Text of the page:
Grief: Do you feel like you’re drowning?

hands above water
woman looking at sea while sitting on beach

Grief: Do you feel like you’re drowning? I sure did, and it seemed to last a very long time.

Webster’s definition of grief

Webster’s definition of grief: is deep and poignant distress caused by or as if by bereavement or poignant distress: painfully affecting the feelings or pain or suffering affecting the body.

What is Grief?

Grief comes from many things; the most often thought of is the death of someone. Or maybe it’s the death of a relationship ending in divorce or separation—the loss of a career, illness, etc.

The one thing that is the great equalizer in our lives is heartbreak. I don’t think one human on this earth gets away without it. Heartbreak and grief are so personal. Each person experiences it differently.

How would we know joy if we have never known sadness? The good vs evil, the ying vs yang.

First Heartache

We have about 276,000 days in our life. There have to be many heartaches on that many days. I remember my first heartache when I was 14 yrs old. I cried and cried over a boy. My mom told me, you don’t cry; there will be many more heartaches in your life. I was furious at her for that. But guess what? She was right—many more with way more trauma.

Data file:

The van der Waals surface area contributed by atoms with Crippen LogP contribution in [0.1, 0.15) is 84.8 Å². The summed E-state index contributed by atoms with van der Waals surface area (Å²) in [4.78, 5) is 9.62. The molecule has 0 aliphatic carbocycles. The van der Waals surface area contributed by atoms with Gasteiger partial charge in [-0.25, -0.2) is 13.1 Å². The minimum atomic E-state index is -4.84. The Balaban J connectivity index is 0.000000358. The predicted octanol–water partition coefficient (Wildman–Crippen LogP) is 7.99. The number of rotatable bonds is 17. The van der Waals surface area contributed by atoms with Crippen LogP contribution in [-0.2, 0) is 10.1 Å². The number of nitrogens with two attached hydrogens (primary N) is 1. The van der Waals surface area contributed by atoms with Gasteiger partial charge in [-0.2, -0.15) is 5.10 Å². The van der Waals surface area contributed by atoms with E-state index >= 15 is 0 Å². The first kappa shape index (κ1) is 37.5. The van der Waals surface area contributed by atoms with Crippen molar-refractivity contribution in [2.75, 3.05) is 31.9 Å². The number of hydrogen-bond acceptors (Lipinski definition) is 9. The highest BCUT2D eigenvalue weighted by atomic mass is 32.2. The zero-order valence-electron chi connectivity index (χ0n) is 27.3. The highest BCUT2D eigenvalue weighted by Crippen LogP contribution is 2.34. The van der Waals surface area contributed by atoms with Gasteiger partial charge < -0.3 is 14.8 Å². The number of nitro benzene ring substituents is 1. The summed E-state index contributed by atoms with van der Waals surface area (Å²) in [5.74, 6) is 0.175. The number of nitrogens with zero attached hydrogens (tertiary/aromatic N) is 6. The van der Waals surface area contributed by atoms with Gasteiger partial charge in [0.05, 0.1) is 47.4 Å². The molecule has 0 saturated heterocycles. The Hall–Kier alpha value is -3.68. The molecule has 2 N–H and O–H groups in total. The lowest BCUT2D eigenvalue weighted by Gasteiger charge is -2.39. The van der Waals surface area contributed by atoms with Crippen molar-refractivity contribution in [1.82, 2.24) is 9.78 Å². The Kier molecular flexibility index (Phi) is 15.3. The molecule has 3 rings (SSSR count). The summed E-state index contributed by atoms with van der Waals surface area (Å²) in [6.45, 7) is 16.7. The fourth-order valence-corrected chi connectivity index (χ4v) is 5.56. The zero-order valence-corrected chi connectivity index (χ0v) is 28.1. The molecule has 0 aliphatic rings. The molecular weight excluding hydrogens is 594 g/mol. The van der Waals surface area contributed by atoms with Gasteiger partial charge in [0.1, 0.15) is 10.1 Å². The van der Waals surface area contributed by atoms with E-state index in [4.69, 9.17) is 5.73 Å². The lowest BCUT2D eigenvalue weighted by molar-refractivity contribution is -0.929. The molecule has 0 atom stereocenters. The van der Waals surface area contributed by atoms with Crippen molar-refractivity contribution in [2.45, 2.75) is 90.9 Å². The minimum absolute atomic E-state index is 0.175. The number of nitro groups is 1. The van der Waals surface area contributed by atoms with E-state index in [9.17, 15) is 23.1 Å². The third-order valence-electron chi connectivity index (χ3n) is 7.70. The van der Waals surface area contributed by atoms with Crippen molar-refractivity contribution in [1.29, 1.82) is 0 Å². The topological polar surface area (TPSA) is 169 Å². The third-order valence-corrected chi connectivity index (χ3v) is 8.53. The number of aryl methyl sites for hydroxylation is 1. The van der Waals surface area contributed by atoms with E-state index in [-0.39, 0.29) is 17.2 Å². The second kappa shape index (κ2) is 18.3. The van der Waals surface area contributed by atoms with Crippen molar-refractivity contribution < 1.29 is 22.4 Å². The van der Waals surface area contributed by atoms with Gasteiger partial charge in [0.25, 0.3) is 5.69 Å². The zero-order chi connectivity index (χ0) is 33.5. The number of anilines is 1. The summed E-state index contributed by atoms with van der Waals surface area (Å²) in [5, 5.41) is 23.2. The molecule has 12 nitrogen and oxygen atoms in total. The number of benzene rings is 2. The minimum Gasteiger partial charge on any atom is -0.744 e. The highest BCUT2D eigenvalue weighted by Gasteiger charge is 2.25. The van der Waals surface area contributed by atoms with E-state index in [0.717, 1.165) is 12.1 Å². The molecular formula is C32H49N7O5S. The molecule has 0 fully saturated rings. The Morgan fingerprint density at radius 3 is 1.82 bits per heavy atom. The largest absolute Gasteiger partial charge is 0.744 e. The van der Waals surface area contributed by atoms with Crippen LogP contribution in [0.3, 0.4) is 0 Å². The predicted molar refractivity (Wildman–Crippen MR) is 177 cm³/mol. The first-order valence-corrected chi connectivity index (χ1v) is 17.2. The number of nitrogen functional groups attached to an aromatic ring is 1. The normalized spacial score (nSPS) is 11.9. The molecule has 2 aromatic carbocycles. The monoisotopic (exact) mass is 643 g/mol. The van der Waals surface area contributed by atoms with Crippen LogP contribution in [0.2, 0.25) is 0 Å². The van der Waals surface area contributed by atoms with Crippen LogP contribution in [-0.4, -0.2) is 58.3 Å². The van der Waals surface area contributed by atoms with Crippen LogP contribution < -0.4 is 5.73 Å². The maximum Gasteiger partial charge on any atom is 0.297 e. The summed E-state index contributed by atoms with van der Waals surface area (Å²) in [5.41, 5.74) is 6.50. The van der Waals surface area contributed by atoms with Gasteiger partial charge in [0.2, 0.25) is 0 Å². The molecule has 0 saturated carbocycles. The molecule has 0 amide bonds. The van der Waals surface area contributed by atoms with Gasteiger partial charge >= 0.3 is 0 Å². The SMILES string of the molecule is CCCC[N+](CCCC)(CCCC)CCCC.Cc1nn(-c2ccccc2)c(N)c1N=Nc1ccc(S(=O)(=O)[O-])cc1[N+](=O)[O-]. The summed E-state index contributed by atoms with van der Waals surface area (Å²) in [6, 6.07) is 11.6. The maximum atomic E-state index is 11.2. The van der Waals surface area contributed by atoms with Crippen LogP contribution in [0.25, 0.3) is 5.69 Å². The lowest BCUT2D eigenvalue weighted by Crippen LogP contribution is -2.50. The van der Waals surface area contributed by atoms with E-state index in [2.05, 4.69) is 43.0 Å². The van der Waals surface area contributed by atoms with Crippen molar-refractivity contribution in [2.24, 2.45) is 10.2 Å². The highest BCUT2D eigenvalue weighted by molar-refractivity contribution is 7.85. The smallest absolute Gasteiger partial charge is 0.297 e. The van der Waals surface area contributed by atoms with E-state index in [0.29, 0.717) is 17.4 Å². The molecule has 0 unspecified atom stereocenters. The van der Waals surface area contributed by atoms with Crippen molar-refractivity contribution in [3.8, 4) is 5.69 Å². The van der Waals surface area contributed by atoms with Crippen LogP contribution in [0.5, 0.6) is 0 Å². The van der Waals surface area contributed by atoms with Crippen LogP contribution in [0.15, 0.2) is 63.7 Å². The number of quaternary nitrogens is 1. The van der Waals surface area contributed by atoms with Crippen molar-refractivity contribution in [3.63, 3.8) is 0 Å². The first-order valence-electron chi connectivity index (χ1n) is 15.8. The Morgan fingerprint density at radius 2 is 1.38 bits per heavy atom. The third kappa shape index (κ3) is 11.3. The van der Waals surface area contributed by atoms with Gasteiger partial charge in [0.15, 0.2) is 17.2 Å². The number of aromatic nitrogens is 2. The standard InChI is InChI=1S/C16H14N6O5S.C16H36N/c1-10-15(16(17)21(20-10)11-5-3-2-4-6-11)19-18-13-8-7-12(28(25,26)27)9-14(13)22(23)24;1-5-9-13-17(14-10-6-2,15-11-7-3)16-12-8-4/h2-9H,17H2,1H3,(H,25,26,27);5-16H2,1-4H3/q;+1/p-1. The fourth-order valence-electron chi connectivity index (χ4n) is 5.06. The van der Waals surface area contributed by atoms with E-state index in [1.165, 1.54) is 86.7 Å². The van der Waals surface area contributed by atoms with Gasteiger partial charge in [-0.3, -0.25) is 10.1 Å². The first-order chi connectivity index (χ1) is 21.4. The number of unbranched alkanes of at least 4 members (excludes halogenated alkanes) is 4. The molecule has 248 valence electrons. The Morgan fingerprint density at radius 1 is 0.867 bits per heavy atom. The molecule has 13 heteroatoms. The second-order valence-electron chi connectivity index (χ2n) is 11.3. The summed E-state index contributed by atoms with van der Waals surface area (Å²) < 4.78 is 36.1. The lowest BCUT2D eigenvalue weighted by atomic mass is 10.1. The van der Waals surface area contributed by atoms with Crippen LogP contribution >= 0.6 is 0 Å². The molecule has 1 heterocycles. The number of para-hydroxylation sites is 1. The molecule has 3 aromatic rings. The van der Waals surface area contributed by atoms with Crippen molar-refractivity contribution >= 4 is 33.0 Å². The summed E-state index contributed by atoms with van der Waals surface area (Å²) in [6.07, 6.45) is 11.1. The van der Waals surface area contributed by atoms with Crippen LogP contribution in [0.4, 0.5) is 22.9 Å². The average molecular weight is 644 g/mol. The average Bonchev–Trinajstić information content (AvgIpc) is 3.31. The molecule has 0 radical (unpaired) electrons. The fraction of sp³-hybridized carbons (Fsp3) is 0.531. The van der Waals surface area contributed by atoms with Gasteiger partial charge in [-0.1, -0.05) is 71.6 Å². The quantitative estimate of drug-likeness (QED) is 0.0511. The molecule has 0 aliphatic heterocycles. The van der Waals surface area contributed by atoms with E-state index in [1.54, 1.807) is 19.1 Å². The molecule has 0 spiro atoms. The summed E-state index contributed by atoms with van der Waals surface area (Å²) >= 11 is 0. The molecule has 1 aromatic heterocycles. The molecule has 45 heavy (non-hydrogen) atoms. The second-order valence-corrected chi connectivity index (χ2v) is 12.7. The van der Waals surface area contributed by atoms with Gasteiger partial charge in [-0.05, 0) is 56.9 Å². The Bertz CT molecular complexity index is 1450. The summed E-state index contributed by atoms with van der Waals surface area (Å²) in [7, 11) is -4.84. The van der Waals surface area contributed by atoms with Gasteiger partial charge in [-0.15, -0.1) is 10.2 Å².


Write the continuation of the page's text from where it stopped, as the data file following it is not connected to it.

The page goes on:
Grief I feel like I am drowning

Death is one trauma I have experienced, and it’s not new to me either, but I think with age, I am coming to realize it is more of a new normal for me than ever before.

I read a beautiful article from a man describing grief, and since I am such a mermaid, I could relate to it.

He talks about how when a death occurs; we feel like we are drowning, and grief waves keep crashing over us. I feel I have been underwater now for two years.

Sometimes we need to let go and surrender.


Grief is a tricky emotion.

I stopped doing all my favorite things, such as scuba diving. Diving became a chore, and I would find hundreds of excuses why I couldn’t go. Now, this should’ve been the first thing I caught, but I was so wrapped up that I didn’t even notice. The things I once loved, I had no desire to do. Days turned into weeks, and weeks turned into years. I stopped accepting invitations and phone calls and wouldn’t answer texts. The despair was heavy. I didn’t think I would ever see the light again.

When I get sick with the flu or cold, especially with a fever, I never know how sick I was until I came out of the illness. It is the same with grief. I didn’t realize it was that bad until finally, my head is clear. I can see color again and hear the birds sing. One day it changed.

If you have grief in your life, hold on. The days will become brighter. It will happen when the time is right for you. Keep talking about it to friends and family until you can get through the story without breaking down. Treat yourself with kindness and love, and try not to play the what-if game too long.

This too shall pass, my friend.

With love


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